# Is $\mathbb{Q}[2^{1/3}]$ a field?

Is $\mathbb{Q}[2^{1/3}]=\{a+b2^{1/3}+c2^{2/3};a,b,c \in \mathbb{Q}\}$ a field?

I have checked that $b2^{1/3}$ and $c2^{2/3}$ both have inverses, $\frac{2^{2/3}}{2b}$ and $\frac{2^{1/3}}{2c}$, respectively.

There are some elements with $a,b,c \neq 0$ that have inverses, as $1+1*2^{1/3}+1*2^{2/3}$, whose inverse is $2^{1/3}-1$.

My problem is that is that I can't seem to find a formula for the inverse, but I also can't seem to find someone who doesn't have an inverse.

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In general, for $\alpha\in\mathbb C$, we have $\mathbb Q[\alpha]$ is a field iff $\alpha$ is an algebraic number, in which case of course $\mathbb Q[\alpha]=\mathbb Q(\alpha)$. – lhf Dec 21 '11 at 16:21

HINT $\$ Since $\rm\:f(x) = x^3 - 2\:$ is irreducible in the Euclidean domain $\rm\:\mathbb Q[x]\:,\:$ any lower degree polynomial $\rm\:g(x) = a + b\:x + c\:x^2\:$ is coprime to it in $\rm\:\mathbb Q[x]\:,\:$ therefore, by the Euclidean algorithm, there is a Bezout equation $\rm\ a\ f + b\ g = 1\$ which yields $\rm\ b(2^{1/3})\ g(2^{1/3}) = 1\$ for $\rm\:x = 2^{1/3}\:.$

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All answers were helpful, but your hint was very elegant. – Leonardo Fontoura Aug 21 '11 at 0:35

A neat way to confirm that it is a field:

Since $\mathbb{Q}$ is a field, $\mathbb{Q}[x]$ is a PID. $\mathbb{Q}[2^{1/3}] \cong \mathbb{Q}[x] / (x^3 - 2)$. Now, $x^3 - 2$ is irreducible over $\mathbb{Q}$, since if it weren't, there would be a rational root to $x^3 - 2$. Because $\mathbb{Q}[x]$ is a PID and the polynomial is irreducible over $\mathbb{Q}$, $(x^3 - 2)$ is a maximal ideal in $\mathbb{Q}[x]$.

By the Correspondence Theorem of Ideals, we see that as $(x^3 - 2)$ is maximal, $\mathbb{Q}[x] / (x^3 - 2)$ must be a field.

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This might be a stupid question, but isn't $\mathbb{Q}[x]/(x^3 - 2)$ isomorphic to $\mathbb{Q}$ with all the roots of $x^3-2$ adjoined rather than just $\sqrt[3]{2}$? – kahen Aug 21 '11 at 11:34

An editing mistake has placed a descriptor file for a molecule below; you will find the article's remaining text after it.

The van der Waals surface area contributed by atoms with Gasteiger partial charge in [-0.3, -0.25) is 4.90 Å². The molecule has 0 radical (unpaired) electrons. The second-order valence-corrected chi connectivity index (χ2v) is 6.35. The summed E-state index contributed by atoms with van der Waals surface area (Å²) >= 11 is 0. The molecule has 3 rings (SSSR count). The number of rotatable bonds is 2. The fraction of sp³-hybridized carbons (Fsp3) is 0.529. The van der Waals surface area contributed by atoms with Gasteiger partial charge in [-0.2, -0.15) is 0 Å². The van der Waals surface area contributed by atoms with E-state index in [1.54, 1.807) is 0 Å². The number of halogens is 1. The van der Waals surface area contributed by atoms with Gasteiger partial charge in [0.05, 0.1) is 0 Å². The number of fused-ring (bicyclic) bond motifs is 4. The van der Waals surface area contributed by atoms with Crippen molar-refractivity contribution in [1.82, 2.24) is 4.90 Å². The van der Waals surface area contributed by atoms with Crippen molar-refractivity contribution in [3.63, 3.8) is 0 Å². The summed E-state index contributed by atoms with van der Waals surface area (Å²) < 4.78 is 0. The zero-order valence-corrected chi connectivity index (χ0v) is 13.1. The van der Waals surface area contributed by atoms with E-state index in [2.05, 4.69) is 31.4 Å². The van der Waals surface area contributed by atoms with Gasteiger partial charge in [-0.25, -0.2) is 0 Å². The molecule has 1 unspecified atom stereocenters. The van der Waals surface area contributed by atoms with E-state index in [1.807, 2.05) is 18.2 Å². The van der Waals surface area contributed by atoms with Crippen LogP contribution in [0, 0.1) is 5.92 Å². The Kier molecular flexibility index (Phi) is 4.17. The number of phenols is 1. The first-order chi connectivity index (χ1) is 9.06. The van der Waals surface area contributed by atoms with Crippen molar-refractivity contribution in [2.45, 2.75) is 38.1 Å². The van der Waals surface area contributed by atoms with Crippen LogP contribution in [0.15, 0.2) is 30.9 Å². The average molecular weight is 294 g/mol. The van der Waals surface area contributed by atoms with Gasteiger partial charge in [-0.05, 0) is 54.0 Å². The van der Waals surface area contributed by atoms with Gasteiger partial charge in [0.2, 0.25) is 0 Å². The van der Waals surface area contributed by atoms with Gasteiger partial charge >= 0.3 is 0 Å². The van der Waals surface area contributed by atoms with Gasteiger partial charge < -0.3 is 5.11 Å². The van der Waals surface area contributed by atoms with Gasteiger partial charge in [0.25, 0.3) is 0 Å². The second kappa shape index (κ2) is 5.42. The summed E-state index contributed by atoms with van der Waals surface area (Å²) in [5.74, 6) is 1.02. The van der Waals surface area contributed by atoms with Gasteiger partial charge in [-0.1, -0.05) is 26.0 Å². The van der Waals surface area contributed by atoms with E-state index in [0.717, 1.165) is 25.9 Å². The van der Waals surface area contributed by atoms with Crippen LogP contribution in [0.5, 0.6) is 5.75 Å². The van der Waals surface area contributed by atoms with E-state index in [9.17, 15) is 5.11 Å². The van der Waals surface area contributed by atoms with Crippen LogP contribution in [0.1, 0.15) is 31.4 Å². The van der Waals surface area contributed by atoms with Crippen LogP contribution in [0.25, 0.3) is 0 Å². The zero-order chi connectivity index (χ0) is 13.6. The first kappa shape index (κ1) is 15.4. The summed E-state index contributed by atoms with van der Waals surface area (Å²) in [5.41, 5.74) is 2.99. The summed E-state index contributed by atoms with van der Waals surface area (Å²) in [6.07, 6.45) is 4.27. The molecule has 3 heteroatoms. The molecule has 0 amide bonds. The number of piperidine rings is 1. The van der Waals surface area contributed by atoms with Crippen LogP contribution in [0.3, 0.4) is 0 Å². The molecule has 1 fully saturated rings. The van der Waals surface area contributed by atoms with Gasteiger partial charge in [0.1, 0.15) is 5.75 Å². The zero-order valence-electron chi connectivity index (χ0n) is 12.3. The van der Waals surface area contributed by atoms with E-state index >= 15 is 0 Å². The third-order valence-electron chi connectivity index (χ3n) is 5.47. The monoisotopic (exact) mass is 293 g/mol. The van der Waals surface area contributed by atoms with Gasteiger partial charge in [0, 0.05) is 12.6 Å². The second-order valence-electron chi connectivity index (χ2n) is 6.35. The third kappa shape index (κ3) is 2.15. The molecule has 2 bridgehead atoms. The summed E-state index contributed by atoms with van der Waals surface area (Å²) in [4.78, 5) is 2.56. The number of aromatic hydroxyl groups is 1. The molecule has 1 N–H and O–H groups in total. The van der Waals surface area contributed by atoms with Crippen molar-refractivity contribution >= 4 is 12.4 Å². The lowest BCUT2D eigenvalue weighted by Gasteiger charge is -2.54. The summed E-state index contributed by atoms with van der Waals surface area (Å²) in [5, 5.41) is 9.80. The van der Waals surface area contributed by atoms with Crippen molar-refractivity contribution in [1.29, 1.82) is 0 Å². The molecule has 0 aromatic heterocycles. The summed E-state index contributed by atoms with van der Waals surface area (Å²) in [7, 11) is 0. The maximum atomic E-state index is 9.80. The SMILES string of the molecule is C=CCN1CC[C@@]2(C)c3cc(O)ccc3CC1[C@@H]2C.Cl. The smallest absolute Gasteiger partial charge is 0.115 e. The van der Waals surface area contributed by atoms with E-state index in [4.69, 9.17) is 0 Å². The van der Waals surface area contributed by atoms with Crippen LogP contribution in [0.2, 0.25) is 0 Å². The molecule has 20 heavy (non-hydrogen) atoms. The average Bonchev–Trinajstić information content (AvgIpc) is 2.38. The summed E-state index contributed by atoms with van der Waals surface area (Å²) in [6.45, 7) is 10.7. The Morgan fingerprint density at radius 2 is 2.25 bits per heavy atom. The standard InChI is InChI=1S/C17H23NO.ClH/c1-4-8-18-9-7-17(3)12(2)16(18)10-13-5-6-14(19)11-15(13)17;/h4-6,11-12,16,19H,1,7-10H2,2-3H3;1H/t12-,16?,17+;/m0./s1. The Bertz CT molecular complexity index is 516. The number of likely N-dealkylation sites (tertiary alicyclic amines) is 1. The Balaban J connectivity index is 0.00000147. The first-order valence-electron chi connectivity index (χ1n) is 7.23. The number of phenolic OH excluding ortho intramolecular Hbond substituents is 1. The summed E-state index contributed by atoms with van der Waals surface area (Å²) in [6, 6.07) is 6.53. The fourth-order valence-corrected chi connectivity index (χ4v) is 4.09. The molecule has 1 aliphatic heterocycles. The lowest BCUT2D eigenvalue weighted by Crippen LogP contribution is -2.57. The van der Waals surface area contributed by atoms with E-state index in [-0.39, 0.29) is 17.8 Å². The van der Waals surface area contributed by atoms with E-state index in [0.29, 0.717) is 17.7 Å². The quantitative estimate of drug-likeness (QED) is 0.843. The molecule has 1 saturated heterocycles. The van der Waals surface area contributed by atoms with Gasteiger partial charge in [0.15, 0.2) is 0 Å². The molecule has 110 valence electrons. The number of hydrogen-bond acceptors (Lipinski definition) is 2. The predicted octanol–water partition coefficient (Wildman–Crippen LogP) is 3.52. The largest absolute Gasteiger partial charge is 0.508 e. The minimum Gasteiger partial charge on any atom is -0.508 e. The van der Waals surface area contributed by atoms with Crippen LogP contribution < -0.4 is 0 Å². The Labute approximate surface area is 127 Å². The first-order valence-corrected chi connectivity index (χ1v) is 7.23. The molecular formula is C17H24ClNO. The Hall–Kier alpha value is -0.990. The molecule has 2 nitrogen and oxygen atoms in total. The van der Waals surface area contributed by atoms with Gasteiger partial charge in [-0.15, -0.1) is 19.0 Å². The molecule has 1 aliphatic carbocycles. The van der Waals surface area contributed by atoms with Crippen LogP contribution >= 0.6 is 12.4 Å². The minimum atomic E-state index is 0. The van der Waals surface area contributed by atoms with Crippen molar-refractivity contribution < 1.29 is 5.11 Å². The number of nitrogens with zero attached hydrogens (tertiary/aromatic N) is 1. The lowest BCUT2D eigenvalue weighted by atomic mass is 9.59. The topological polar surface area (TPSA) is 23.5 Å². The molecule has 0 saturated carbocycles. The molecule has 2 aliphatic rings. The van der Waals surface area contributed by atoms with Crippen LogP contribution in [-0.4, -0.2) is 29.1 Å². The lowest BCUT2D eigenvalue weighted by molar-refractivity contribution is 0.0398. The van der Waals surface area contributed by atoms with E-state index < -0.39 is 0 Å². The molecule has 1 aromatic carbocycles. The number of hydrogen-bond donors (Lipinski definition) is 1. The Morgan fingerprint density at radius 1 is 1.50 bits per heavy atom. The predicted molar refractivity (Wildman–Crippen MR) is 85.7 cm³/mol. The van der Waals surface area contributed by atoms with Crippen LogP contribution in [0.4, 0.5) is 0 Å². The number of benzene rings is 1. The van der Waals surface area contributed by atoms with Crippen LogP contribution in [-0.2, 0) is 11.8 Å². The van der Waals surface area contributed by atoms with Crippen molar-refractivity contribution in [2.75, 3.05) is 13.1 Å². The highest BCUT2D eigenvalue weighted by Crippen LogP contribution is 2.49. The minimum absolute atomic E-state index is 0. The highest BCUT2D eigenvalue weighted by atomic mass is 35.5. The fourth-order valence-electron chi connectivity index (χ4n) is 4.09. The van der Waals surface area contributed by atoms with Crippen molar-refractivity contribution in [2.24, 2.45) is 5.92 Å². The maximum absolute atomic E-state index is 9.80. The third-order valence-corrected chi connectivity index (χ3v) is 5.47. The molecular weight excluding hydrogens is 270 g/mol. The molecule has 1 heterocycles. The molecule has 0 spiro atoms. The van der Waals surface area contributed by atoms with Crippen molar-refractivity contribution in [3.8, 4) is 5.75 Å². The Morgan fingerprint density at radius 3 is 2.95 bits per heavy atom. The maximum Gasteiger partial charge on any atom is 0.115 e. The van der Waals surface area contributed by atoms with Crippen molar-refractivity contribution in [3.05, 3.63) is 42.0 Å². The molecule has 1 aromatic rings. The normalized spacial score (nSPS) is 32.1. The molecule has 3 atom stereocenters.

@kahen, no, you just get one root. If you want a fuller discussion, post as a new question. – Gerry Myerson Aug 21 '11 at 13:03

It is a field, and you don't need to find an inverse for each element to prove that each element has an inverse. You can prove that if $\alpha$ is in the set then $\lbrace\,1,\alpha,\alpha^2,\alpha^3\,\rbrace$ is a linearly dependent set over the rationals, then deduce that $\alpha$ satisfies an equation of degree (at most) 3 over the rationals, then if $A\alpha^3+B\alpha^2+C\alpha+D=0$ you have $\alpha(A\alpha^2+B\alpha+C)=-D$, from which you can see an inverse to $\alpha$.

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Gerry, add a discussion about the nonvanishing of at least one of the coefficients (e.g., you don't see an inverse immediately if D = 0, but in that case A, B, or C is not 0 so...). – KCd Aug 21 '11 at 1:16
@KCd, of course you're right, but I have to leave something for OP to do.... – Gerry Myerson Aug 21 '11 at 1:18

Actually, the inverse of $x=2^{1/3}$ can be computed in a very elementary way as follows. Since $x\neq0$, the equality $$x^3-2=x\left(x^2-\frac2x\right)=0$$ yields $$\frac1x=\frac12x^2\in{\Bbb Q}[x].$$ This "trick" extends immediately to any algebraic number.

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Does this differ from the answer I gave? – Gerry Myerson Aug 21 '11 at 13:02
Of course it's the same argument, but I'd say that my choice of wording makes clear (to the non sophisticated student) that the task of computing the inverse of an algebraic number satisfying a given relation does not require the knowledge of the concept of "field" or that of "linear dependence". – Andrea Mori Aug 21 '11 at 15:02
true. But to find the relation satisfied by, say, $2+(3)(2^{1/3})+(4)(2^{2/3})$, even just to know that it does satisfy some relation, that's where those other concepts are going to come in very handy. – Gerry Myerson Aug 22 '11 at 13:41